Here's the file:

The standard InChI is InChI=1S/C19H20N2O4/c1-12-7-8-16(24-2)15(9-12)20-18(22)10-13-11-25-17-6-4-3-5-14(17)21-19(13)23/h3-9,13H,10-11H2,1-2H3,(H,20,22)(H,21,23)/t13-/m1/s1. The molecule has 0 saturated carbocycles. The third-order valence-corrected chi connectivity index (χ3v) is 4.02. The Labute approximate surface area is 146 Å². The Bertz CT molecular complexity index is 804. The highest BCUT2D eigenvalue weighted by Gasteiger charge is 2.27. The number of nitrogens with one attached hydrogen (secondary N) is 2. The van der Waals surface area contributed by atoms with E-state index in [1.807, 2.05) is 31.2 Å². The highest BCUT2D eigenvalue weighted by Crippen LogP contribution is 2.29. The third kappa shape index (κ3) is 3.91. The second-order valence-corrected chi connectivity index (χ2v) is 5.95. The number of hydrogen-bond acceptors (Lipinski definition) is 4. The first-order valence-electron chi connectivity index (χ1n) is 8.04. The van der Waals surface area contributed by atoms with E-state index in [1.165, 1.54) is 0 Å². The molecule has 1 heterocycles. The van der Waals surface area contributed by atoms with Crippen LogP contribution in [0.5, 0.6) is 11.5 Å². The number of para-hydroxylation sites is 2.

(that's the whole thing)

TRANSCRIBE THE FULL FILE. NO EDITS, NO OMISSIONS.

The standard InChI is InChI=1S/C19H20N2O4/c1-12-7-8-16(24-2)15(9-12)20-18(22)10-13-11-25-17-6-4-3-5-14(17)21-19(13)23/h3-9,13H,10-11H2,1-2H3,(H,20,22)(H,21,23)/t13-/m1/s1. The molecule has 0 saturated carbocycles. The third-order valence-corrected chi connectivity index (χ3v) is 4.02. The Labute approximate surface area is 146 Å². The Bertz CT molecular complexity index is 804. The highest BCUT2D eigenvalue weighted by Gasteiger charge is 2.27. The number of nitrogens with one attached hydrogen (secondary N) is 2. The van der Waals surface area contributed by atoms with E-state index in [1.807, 2.05) is 31.2 Å². The highest BCUT2D eigenvalue weighted by Crippen LogP contribution is 2.29. The third kappa shape index (κ3) is 3.91. The second-order valence-corrected chi connectivity index (χ2v) is 5.95. The number of hydrogen-bond acceptors (Lipinski definition) is 4. The first-order valence-electron chi connectivity index (χ1n) is 8.04. The van der Waals surface area contributed by atoms with E-state index in [1.165, 1.54) is 0 Å². The molecule has 1 heterocycles. The van der Waals surface area contributed by atoms with Crippen LogP contribution in [0.5, 0.6) is 11.5 Å². The number of para-hydroxylation sites is 2.